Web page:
• Support Very good EV, although Noodle snacks is right about the light. WackyWace converse | contribs 18:57, 1 August 2010 (UTC)
  • Support: Ditto Alvesgaspar and Noodle snacks. din\talk 21:42, 3 August 2010 (UTC)

Promoted File:Pectinaria koreni (with and without tube).jpg --Makeemlighter (talk) 15:23, 4 August 2010 (UTC)

STS-132 Liftoff Space Shuttle Atlantis

Voting period is over. Please don't add any new votes. Voting period ends on 4 Aug 2010 at 08:44:43 (UTC)

Original - Space shuttle Atlantis begins the STS-132 mission as it carries the six-member crew toward the International Space Station. (512×288 in size, length 2:37. 297,000 bits per second)
720p - 1,280×720 in size. 2.543 million bits per second. 640-wide (half-size) thumb here.
23.8 MB (medium size) file, 427 thumb, 854-width full size - Actual size of this thumb is 427 pixels (half-size) and will be viewed at that size by hitting the “play” button. If the user clicks the image, they go to the full-size original at 847 pixels across (probably at an actual viewing size of 800 pixels). They will experience a modest download speed and watch at 1.213 million bits per second.

NOTE: If you are A) a registered editor, and B) set your user preferences (My preferences>Appearances>Files>Image size limit), to something other than the default value, then when you go to the file pages of these images to see the full-size versions, you may not see what I.P. users see.

1080p - 1,920×1,080 in size. 4.7 million bits per second. Largest available video size from NASA. 88.11 MB file.
remarkable event (last liftoff of the space shuttle Atlantis), narrator explains the procedure, good quality
Articles in which this image appears
Space Shuttle Atlantis, STS-132 (a longer version with no HD options is used instead there.)
FP category for this image
  • Support as nominator --Kozuch (talk) 08:44, 26 July 2010 (UTC)
  • Support - Very impressive. A transcript of the audio, for the hearing impaired, would be a nice addition to this video. —P. S. Burton (talk) 10:32, 26 July 2010 (UTC)
  • Comment: This isn't used in any articles? We can't feature media that is not used in any articles... We can only judge its EV in context. J Milburn (talk) 10:38, 26 July 2010 (UTC)
  • Oppose (for size) and Speedy Close (not in use). NASA offers 1080i HD video for download, with such higher quality sources available video of this size just shouldn't be considered. Plus it has to be used in an article somewhere.. — raekyT 12:41, 26 July 2010 (UTC)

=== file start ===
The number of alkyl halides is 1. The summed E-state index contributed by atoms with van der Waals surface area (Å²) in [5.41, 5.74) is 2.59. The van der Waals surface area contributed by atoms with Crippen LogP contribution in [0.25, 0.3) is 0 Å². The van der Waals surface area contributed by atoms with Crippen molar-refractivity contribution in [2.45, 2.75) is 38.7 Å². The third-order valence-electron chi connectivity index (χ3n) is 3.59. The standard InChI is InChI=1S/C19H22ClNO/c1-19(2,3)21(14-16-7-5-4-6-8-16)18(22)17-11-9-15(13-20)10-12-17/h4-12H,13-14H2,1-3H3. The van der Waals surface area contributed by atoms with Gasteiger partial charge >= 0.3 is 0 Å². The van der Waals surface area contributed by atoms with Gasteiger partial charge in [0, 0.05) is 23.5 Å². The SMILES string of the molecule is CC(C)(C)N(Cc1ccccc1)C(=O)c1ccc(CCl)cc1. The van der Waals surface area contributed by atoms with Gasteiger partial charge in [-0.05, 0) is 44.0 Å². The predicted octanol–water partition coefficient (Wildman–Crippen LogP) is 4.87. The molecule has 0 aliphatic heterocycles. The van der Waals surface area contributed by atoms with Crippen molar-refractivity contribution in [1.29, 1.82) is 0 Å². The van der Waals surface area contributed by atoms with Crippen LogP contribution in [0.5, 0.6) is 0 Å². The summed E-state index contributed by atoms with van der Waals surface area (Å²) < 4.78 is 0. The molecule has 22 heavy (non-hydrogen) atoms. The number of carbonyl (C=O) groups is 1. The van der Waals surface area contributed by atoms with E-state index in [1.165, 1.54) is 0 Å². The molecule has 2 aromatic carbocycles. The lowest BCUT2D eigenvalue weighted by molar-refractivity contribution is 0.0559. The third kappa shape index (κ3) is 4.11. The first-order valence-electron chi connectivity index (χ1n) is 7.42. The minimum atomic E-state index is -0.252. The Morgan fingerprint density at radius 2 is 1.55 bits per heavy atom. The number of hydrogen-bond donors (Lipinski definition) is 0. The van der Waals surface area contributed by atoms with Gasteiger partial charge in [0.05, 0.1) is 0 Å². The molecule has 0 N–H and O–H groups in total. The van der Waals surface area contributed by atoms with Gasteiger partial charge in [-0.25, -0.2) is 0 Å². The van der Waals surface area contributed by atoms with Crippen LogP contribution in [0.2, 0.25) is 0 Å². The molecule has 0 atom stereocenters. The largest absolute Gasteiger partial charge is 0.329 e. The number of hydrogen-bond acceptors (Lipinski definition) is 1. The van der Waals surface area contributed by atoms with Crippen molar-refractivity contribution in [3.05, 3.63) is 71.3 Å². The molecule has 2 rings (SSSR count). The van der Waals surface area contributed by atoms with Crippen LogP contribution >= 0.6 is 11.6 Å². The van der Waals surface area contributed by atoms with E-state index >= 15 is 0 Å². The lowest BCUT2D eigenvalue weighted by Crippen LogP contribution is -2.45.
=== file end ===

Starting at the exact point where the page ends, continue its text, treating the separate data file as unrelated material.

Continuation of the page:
• I uploaded the HD versions of this video, if it was linked into an article I'd change to Support. — raekyT 13:32, 26 July 2010 (UTC)
      • Ive put the low bandwidth version into Space Shuttle Atlantis - not everyone has fiber at home, low bandwidth versions are kind of preffered within articles here, I guess.--Kozuch (talk) 09:12, 29 July 2010 (UTC)
  • Comment It made no sense to me to show the thumbnails here at the same size. Also, the file names (“480” and “720” did not match their actual, full-size proportions [as viewed on their file pages Greg L (talk) 14:50, 26 July 2010 (UTC)]. The sizes shown here are the actual files. I suggest we consider download speed vs. quality. Greg L (talk) 14:31, 26 July 2010 (UTC)
    • Sure it does, the videos I uploaded are 1,280×720 and 854×480 pixels respectively in size? — raekyT 14:38, 26 July 2010 (UTC)
      • When I go to the full-size original and measure the actual pixel width on the screen with a pixel-counting frame grabber, I get 640 for both. The only way I can see the 720 as 720 is to download it and play it using VLC. I’m only showing them here as viewers will view them on Wikipedia when they go to the file page. Don’t you think that’s what 99% of our I.P.s will do? Greg L (talk) 14:48, 26 July 2010 (UTC)
        • Thats because that's just the size of the player box the website makes, just as when you click on an image it displays a scaled down image instead of the full size on the page, you have to download the whole file to see the full size, no difference here. As browsers display in-line video better they SHOULD have "full screen" buttons and there would be a big difference maxing these to full screen between the 480 and 720p videos... — raekyT 14:52, 26 July 2010 (UTC)
  • Support and suggestion Might I suggest someone put it in Space Shuttle Atlantis? --I'ḏOne 14:37, 26 July 2010 (UTC)
    • Maybe but STS-132 would be the most relevant article. — raekyT 14:39, 26 July 2010 (UTC)
      • Whichever car gets us to town fastest, both could probably work. --I'ḏOne 04:05, 27 July 2010 (UTC)
  • Suggestion I would suggest that whatever size we nominate be highly usable in its placed size in articles and on the Main Page. A horizontal size of 400 pixels is the maximum practical size. Accordingly, I’ve also placed a duplicate version here of the “480” file (actually 640 pixels across and 1.213 Mbps) as a 400-pixel thumb. It is viewable and enjoyable as a thumb. And if they click the image (instead of the play button), they will go to a 640 pixel, full-size version that loads in a reasonable time. Greg L (talk) 14:42, 26 July 2010 (UTC)
    • Where are you getting 640 across? The video sizes are 512×288, 854×480 and 1,280×720? — raekyT 14:47, 26 July 2010 (UTC)
      • See my 14:48, 26 July 2010 (UTC) post. This may be due to the fact that I’m using a Mac. Do you actually measure 720 on the file page? We might also check and see if your user settings are influencing this. I.P.'s don't have preferences and get only a default. Greg L (talk) 14:52, 26 July 2010 (UTC)